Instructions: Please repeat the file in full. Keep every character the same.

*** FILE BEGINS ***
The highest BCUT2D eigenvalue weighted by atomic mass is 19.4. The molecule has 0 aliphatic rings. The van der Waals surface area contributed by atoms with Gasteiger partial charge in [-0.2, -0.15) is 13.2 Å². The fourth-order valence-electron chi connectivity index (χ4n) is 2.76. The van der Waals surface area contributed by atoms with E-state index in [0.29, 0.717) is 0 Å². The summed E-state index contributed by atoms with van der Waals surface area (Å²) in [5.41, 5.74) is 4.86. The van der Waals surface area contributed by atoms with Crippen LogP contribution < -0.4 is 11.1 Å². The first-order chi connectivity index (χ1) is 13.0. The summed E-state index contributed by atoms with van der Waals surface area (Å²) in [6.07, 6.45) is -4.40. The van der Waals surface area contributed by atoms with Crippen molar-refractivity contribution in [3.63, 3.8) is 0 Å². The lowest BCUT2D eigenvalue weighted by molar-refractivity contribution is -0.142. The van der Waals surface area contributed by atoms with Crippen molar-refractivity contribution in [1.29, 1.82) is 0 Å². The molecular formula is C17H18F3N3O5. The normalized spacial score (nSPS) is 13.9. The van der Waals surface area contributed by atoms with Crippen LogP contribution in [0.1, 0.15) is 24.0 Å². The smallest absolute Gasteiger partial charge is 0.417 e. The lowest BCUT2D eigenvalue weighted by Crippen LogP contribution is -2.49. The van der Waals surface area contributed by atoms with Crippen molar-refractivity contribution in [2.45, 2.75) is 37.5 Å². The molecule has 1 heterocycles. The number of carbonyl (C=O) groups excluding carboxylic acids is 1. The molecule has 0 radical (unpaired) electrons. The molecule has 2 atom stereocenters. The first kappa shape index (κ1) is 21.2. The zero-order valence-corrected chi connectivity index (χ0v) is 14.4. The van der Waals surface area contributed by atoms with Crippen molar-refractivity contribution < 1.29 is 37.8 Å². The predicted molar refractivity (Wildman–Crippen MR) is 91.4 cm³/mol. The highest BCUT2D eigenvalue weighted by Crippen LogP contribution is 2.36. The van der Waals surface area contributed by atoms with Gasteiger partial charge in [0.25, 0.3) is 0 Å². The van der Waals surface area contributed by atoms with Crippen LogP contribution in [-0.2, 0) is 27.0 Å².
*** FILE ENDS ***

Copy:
The highest BCUT2D eigenvalue weighted by atomic mass is 19.4. The molecule has 0 aliphatic rings. The van der Waals surface area contributed by atoms with Gasteiger partial charge in [-0.2, -0.15) is 13.2 Å². The fourth-order valence-electron chi connectivity index (χ4n) is 2.76. The van der Waals surface area contributed by atoms with E-state index in [0.29, 0.717) is 0 Å². The summed E-state index contributed by atoms with van der Waals surface area (Å²) in [5.41, 5.74) is 4.86. The van der Waals surface area contributed by atoms with Crippen LogP contribution < -0.4 is 11.1 Å². The first-order chi connectivity index (χ1) is 13.0. The summed E-state index contributed by atoms with van der Waals surface area (Å²) in [6.07, 6.45) is -4.40. The van der Waals surface area contributed by atoms with Crippen molar-refractivity contribution in [3.63, 3.8) is 0 Å². The lowest BCUT2D eigenvalue weighted by molar-refractivity contribution is -0.142. The van der Waals surface area contributed by atoms with Crippen molar-refractivity contribution in [1.29, 1.82) is 0 Å². The molecular formula is C17H18F3N3O5. The normalized spacial score (nSPS) is 13.9. The van der Waals surface area contributed by atoms with Crippen LogP contribution in [0.1, 0.15) is 24.0 Å². The smallest absolute Gasteiger partial charge is 0.417 e. The lowest BCUT2D eigenvalue weighted by Crippen LogP contribution is -2.49. The van der Waals surface area contributed by atoms with Crippen molar-refractivity contribution in [2.45, 2.75) is 37.5 Å². The molecule has 1 heterocycles. The number of carbonyl (C=O) groups excluding carboxylic acids is 1. The molecule has 0 radical (unpaired) electrons. The molecule has 2 atom stereocenters. The first kappa shape index (κ1) is 21.2. The zero-order valence-corrected chi connectivity index (χ0v) is 14.4. The van der Waals surface area contributed by atoms with Crippen molar-refractivity contribution < 1.29 is 37.8 Å². The predicted molar refractivity (Wildman–Crippen MR) is 91.4 cm³/mol. The highest BCUT2D eigenvalue weighted by Crippen LogP contribution is 2.36. The van der Waals surface area contributed by atoms with Gasteiger partial charge in [0.25, 0.3) is 0 Å². The van der Waals surface area contributed by atoms with Crippen LogP contribution in [-0.2, 0) is 27.0 Å².